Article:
As Safdar, et al. (2014) notes, "The pressing issues in HAI prevention revolve around (1) improving our understanding of pathogenesis and epidemiology of HAIs, including the role of MDROs, risk factors, and HAI burden across different healthcare settings; (2) devising appropriate and widely generalizable strategies to prevent HAIs using knowledge generated through research on pathogenesis and epidemiology; (3) rigorously testing those strategies for efficacy, effectiveness, and cost-effectiveness; and (4) effectively and promptly meeting the challenge of containing new and emerging HAIs and MDROs. This agenda is ambitious but important. A well-planned and coordinated research infrastructure capable of addressing a variety of research needs and questions is essential to tackle these questions adequately in a multi-faceted manner."
The researchers addressed the need to construct the infrastructure to advance these research agenda, including improving study design itself as a building block. As Safdar, et al. (2014) explain, "Infection prevention research has undergone considerable evolution over the last decade, with a better application of quasi-experimental design. As a result, methods have improved from the original core literature, which was focused largely on interventions in response to outbreaks. Although many study designs are applicable to infection control research, the most robust method for testing infection control and prevention interventions is the randomized controlled trial (RCT). Generally, multi-site studies are needed to achieve sufficient statistical power. Cluster RCTs that randomize healthcare units or entire facilities provide an ideal and much needed method for comparing the effectiveness of quality improvement strategies that cannot be allocated at an individual level. In the last few years, an increase in cluster RCTs for testing of infection prevention interventions has occurred. Cluster RCTs are advantageous, because they allow comparisons of infection prevention strategies under conditions of actual use and account for confounding factors. When large cluster RCTs are performed across a variety of healthcare facilities, these trials can achieve broad generalizability and sufficient power to answer important questions that are unable to be answered by single center or small multicenter studies. They can also be considerably more cost-effective than RCTs, because they may be able to leverage existing quality improvement infrastructure. The ability to harness administrative capacities of healthcare systems to make data collection less cumbersome is needed as an important enhancement to the practicality of RCTs."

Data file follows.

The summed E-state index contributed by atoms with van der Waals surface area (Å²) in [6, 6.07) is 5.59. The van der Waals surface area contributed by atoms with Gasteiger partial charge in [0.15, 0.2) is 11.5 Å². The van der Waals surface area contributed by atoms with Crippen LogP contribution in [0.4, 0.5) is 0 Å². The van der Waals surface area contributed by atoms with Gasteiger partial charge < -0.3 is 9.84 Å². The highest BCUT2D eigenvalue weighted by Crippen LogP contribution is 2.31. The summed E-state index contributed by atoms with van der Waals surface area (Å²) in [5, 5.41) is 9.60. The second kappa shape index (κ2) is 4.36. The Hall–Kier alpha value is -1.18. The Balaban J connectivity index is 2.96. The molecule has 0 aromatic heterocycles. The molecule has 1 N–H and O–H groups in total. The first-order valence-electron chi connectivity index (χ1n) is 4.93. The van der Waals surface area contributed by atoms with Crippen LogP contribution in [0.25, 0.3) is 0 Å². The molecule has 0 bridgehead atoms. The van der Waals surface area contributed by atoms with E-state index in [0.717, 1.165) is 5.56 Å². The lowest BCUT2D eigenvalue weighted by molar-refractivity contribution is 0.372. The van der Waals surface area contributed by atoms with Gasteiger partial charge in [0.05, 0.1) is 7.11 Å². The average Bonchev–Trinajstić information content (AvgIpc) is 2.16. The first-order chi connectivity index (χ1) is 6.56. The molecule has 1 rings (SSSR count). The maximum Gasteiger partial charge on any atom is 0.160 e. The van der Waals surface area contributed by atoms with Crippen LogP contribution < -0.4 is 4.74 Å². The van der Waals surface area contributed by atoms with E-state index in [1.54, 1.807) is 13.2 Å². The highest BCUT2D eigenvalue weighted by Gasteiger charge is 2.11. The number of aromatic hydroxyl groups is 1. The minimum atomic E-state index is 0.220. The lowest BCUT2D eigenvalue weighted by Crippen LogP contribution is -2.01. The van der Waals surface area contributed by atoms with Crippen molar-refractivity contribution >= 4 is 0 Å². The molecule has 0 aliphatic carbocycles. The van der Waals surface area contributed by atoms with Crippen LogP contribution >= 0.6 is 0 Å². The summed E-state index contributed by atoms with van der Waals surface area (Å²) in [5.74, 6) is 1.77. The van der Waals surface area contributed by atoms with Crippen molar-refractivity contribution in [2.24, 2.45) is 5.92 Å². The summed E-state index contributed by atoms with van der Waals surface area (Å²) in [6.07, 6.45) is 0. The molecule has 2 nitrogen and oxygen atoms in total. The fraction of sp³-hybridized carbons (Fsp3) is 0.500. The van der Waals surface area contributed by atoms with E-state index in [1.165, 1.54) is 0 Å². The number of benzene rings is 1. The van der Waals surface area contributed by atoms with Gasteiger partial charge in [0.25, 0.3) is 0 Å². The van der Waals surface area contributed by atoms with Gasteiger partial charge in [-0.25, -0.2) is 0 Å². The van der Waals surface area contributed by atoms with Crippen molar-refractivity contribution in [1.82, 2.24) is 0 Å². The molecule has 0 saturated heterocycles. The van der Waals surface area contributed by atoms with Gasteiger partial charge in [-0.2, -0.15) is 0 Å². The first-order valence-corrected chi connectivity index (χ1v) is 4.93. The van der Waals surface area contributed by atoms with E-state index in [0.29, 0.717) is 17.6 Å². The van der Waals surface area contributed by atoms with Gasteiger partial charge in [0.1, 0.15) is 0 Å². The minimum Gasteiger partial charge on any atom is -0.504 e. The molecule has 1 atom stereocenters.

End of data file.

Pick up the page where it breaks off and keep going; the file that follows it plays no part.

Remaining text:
Granted that RCTs are the most robust form of inquiry, but they are expensive and time-consuming and may be out of reach of the average team of researchers, and the merit of other types of studies are debated.
"Many other study designs have merit," says Safdar, "especially if well conducted but when possible, an RCT answers a question in a way that few other study designs can."